What should Investors do?

With most of the government bond yield curve above 7.2%, there is decent accrual available at current levels. Even in the real term (adjusted for inflation), government bonds are offering meaningful positive real yield. With expected CPI inflation of 5.2% (RBI’s Q1FY25 inflation estimate) and a 1-year Gsec yield at 7%, the real yield is around 180 basis points.

Chart- VI: Real yields are positive and reasonably high

Real yields are positive and reasonably high

Source – Refinitiv, Quantum Research, Data as of Aug 21, 2023

Investors with 2-3 years holding period can consider Dynamic bond funds which have flexibility to change the portfolio positioning as per the evolving market conditions.

Investors with shorter investment horizons and low-risk appetites should stick with liquid funds.

Portfolio Positioning

Scheme Name


Quantum Liquid Fund

The scheme invests in debt securities of up to 91 days of maturity issued by the government and selected public sector companies.

Quantum Dynamic Bond Fund

The scheme to invest in debt securities issued by the government and selected public sector companies.

The scheme follows an active duration management strategy and increases/decreases the portfolio duration (sensitivity to interest rates changes) in accordance with the Interest Rate Outlook.

Given our favourable medium-term view and reasonable valuation in long term bonds, we have extended the portfolio maturity of the scheme. However, we are ready to act quickly to market developments and upcoming data points.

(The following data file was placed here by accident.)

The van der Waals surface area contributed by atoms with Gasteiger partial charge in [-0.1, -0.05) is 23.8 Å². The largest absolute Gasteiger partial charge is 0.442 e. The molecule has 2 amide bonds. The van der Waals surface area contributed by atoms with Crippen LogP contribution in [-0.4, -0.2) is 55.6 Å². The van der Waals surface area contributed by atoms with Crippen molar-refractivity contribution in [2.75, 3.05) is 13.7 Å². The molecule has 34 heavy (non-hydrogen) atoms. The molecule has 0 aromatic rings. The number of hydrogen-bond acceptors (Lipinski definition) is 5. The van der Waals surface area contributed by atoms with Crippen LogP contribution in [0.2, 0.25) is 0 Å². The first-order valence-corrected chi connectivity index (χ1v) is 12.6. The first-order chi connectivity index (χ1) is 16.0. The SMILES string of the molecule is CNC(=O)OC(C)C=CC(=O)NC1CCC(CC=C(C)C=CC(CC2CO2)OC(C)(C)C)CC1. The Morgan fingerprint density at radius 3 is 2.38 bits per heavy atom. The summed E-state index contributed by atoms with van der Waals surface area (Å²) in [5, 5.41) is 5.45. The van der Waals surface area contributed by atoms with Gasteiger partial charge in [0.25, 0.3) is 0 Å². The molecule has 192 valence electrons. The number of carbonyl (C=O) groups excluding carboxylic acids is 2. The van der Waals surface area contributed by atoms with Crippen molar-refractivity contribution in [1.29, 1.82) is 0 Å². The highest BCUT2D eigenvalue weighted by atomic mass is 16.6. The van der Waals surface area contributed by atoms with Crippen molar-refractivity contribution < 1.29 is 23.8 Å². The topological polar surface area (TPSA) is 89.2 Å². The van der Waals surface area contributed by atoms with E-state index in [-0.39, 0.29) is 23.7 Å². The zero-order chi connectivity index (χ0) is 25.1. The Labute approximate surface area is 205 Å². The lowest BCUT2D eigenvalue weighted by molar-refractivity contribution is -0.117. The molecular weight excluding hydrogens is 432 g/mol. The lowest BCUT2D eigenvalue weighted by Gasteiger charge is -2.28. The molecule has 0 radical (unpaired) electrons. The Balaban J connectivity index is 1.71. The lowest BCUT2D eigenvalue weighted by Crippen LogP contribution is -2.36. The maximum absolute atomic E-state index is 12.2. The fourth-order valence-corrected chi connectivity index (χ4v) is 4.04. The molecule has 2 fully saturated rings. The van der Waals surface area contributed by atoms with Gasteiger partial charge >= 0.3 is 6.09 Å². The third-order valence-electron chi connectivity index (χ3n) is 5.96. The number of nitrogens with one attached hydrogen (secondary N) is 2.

For any queries directly linked to the insights and data shared in the newsletter, please reach out to the author – Pankaj Pathak, Fund Manager – Fixed Income at [email protected].

For all other queries, please contact Neeraj Kotian – Area Manager, Quantum AMC at [email protected] / [email protected] or call him on Tel: 9833289034

Read our last few Debt Market Observer write-ups -

- The Last Lap
- Are Long Bonds Overvalued?

Portfolio Information

Scheme Name: Quantum Liquid Fund

Description (if any)

Annualised Portfolio YTM*:


Macaulay Duration

28 days

Residual Maturity

28 days

As on (Date)


*in case of semi annual YTM, it will be annualised

Product Labeling

Name of the Scheme

This product is suitable for investors who are seeking*


Quantum Liquid Fund

An Open-ended Liquid Scheme. A relatively low interest rate risk and relatively low credit risk.

  • Income over the short term